“Everything we do every thought we’ve ever had, is produced by the human brain. But exactly how it operates remains one of the biggest unsolved mysteries, and it seems that the more we probe its secrets, the more surprises we find.”
— Neil deGrasse Tyson

Explore the Benefits 

If you watch TV, read, use the internet, talk to people or regularly breathe, no doubt you’ve recently seen or read something about meditation. Many researchers now believe meditation can relieve stress, reduce anxiety, slow the aging process, enhance memory, help you sleep and just improve your overall quality of life. You’re probably thinking these benefits sound more like something promised on a late night infomercial. It’s okay to be skeptical, so many people are trying to sell you on the latest fad, however, research indicates that meditation actually can relieve stress, reduce anxiety, slow the aging process, enhance memory, help you sleep and improve your overall quality of life. With a little time and dedication, we’re sure you’ll notice some great changes.

Reduce Stress, Anxiety and Fear 

Stress, anxiety, fear. “Jeez,” talk about three components for a bad day. These are some of the biggest impediments that affect personal and professional success. So many people lead busy lives, and hectic schedules can contribute to negative feelings and cloud a clear mind. A Harvard study found that meditation changes the brain structure, more specifically, daily meditation affects brain cell volume in the right hemisphere of the amygdala, the area responsible for stress, anxiety and fear. So clear out the bad limbic system vibes and breathe a little easier.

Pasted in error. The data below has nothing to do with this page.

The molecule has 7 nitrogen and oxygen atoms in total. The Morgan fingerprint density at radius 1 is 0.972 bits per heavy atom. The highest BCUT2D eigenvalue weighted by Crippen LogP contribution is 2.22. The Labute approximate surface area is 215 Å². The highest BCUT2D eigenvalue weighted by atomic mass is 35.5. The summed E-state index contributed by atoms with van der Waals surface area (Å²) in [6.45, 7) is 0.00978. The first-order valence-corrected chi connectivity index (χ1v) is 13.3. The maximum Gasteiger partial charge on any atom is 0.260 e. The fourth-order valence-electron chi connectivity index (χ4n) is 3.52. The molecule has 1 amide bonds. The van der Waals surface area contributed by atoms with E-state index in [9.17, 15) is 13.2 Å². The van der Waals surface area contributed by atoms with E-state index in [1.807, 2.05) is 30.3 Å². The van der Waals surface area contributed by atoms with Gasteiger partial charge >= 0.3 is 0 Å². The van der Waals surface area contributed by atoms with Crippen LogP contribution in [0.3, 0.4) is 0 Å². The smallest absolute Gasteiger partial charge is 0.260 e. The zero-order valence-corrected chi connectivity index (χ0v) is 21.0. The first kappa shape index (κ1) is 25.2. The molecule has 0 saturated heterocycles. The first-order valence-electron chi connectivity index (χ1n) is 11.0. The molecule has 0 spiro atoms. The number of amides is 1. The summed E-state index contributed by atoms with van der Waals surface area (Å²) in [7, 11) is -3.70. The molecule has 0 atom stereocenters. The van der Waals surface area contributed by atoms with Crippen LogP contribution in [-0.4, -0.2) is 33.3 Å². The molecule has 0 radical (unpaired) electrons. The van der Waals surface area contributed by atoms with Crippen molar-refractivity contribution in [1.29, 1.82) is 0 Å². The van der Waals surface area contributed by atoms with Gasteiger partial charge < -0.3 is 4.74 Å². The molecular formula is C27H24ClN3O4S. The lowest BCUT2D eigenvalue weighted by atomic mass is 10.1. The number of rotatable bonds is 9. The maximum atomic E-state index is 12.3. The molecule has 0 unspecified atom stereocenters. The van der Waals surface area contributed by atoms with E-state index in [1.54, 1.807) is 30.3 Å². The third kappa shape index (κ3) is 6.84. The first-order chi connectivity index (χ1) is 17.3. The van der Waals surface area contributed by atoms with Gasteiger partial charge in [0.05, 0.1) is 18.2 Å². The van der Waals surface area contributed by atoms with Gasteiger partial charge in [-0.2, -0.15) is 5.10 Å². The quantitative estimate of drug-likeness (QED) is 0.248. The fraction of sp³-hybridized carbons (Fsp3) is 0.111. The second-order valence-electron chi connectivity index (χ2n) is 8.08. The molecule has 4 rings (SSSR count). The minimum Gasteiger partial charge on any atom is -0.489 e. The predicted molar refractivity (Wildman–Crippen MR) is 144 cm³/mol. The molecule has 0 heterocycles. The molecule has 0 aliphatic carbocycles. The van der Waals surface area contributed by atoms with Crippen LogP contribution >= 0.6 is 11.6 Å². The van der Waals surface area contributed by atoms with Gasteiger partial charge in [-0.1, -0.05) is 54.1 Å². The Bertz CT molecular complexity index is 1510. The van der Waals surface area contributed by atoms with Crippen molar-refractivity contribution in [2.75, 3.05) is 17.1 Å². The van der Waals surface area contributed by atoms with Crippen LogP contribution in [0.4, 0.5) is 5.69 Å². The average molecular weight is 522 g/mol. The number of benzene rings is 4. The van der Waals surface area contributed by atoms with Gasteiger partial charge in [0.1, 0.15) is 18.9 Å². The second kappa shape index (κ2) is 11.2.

Hölzel, Britta K. et al. “Mindfulness Practice Leads to Increases in Regional Brain Gray Matter Density.” Psychiatry research 191.1 (2011): 36–43. PMC. Web. 21 Sept. 2016.
Desbordes, Gaëlle et al. “Effects of Mindful-Attention and Compassion Meditation Training on Amygdala Response to Emotional Stimuli in an Ordinary, Non-Meditative State.” Frontiers in Human Neuroscience 6 (2012): 292. PMC. Web. 3 Oct. 2016.

Slow the Aging Process

Meditation slows the aging process. That sounds about as believable as losing ten pounds in five days without changing your diet, right? Well, researchers at the University of California found that both chronic and perceived stress shorten telomere length. So what’s a telomere? A telomere is a protective cap at the end of a chromosome. Telomere length has been linked with stress exposure and depression. Data from a study revealed that women with the highest levels of perceived stress have telomeres shorter on average by at least one decade compared to low stress women. Have you heard 40 is the new 30, well maybe you can make 40 the new 20 with a little daily meditation. 

Epel, E., Daubenmier, J., Moskowitz, J. T., Folkman, S. and Blackburn, E. (2009). Can Meditation Slow Rate of Cellular Aging? Cognitive Stress, Mindfulness, and Telomeres. Annals of New York Academy of Sciences, 1172: 34-53. doi:10.1111/j.1749-6632.2009.04414.x

Improve Memory 

“I don’t remember,” sounds like a number one song on iTunes. Unfortunately, most people probably use that phrase more than they’d like. One of the inevitable aspects of aging is memory loss. Luckily, meditation can improve your memory. The brain consists of gray matter and white matter. Gray matter regions in the brain control, muscles, sight, hearing, emotions, memory, etc. UCLA scientists compared the MRIs of 22 people that meditated regularly with 22 people that had never meditated. While both groups showed gray matter loss with age, the researchers discovered that meditation helped preserve neurons and slowed gray matter deterioration. Who couldn’t use a little extra help when remembering really important events or even everyday details?